As traditional gender roles become more outdated and both parents head into the workforce, shared (or joint) physical custody has become more common. Well, what does this mean? In order to delve further into this topic, you must first understand the differences between legal and physical custody (See my previous blog defining legal and physical custody http://wp.me/p3fUOK-14).
In the Commonwealth of Massachusetts, mothers and fathers[i] have equal rights in custody cases. It is a common misconception that mothers are more likely to obtain custody of the children during divorce or custody proceedings. This inaccurate assumption stems from the antiquated Tender Years Doctrine, which is no longer utilized by the courts. The Tender Years Doctrine established a presumption that mothers should have custody of younger children based upon the notion that young children must to stay close to their mothers for love and support. This was also during a time men and women more commonly conformed to traditional gender roles.
Currently under Massachusetts Law, there is no gender preference given to a parent based solely upon gender. Modern families are finding that the “new normal” consists of two separate households, two sets of expenses, and two fully employed parents. Thus, more parents are finding that shared physical custody can be beneficial to not only father (who would like to enjoy more parenting time), but also to mother (who would like for father to share in the responsibility of parenting duties). However, in order for a shared physical custody parenting plan to succeed, parents must be able to communicate with each other in a healthy, productive manner. The parties must also take into consideration what is in the best interest of the children. As well as, whether it is possible to establish a stable schedule with few parenting exchanges. Therefore, in order for this parenting arrangment to succeed a custody arrangement must be thoughtfully drafted and may not be appropriate in most cases.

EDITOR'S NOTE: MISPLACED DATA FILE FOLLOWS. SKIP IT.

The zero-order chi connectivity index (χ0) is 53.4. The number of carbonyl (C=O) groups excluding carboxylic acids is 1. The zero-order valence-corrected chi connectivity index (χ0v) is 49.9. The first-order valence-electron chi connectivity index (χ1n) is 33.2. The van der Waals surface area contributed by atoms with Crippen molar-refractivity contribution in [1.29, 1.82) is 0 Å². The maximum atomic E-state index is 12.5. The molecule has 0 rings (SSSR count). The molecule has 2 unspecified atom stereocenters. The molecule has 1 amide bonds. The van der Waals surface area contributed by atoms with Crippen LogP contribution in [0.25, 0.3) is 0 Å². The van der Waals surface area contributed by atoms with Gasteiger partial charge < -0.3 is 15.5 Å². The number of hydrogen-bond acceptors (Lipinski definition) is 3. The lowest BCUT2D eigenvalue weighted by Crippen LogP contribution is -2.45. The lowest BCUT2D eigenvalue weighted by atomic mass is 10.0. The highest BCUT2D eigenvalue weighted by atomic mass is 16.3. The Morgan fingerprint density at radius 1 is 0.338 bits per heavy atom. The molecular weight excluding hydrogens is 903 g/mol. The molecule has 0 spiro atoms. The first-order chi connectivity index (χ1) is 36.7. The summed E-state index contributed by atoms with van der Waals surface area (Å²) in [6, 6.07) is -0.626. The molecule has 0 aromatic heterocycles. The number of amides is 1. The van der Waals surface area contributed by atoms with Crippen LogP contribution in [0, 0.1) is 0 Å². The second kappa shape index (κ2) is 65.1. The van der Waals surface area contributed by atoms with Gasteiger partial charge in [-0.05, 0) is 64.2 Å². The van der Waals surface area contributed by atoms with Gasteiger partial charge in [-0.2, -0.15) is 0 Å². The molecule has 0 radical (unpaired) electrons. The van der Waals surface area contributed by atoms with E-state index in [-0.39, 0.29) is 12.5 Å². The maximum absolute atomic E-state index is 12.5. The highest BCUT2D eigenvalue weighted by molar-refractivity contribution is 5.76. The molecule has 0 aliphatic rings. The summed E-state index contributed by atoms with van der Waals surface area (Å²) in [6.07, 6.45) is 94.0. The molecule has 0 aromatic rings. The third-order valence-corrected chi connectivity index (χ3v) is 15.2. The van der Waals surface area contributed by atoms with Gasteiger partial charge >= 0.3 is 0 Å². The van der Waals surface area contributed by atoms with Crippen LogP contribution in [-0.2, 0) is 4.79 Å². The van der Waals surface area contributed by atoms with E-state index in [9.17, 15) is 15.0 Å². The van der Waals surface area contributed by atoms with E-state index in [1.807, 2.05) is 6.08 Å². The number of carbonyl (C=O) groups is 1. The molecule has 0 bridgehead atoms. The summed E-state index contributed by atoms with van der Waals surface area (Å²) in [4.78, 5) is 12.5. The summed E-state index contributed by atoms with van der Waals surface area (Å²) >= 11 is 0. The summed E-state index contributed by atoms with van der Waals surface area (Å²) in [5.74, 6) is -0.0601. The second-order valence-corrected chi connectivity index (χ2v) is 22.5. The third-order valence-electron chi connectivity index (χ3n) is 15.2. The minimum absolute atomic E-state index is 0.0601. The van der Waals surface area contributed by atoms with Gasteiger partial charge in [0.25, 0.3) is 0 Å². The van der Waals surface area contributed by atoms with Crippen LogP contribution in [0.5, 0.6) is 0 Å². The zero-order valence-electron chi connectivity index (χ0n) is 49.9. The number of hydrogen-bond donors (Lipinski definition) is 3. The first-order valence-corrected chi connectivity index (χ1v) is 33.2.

[i] When a child is born to parents who are not married, fathers must first establish paternity prior to asserting their rights as a parent. This differs from a child born to married parents, as the father’s parental rights are presumed to be established.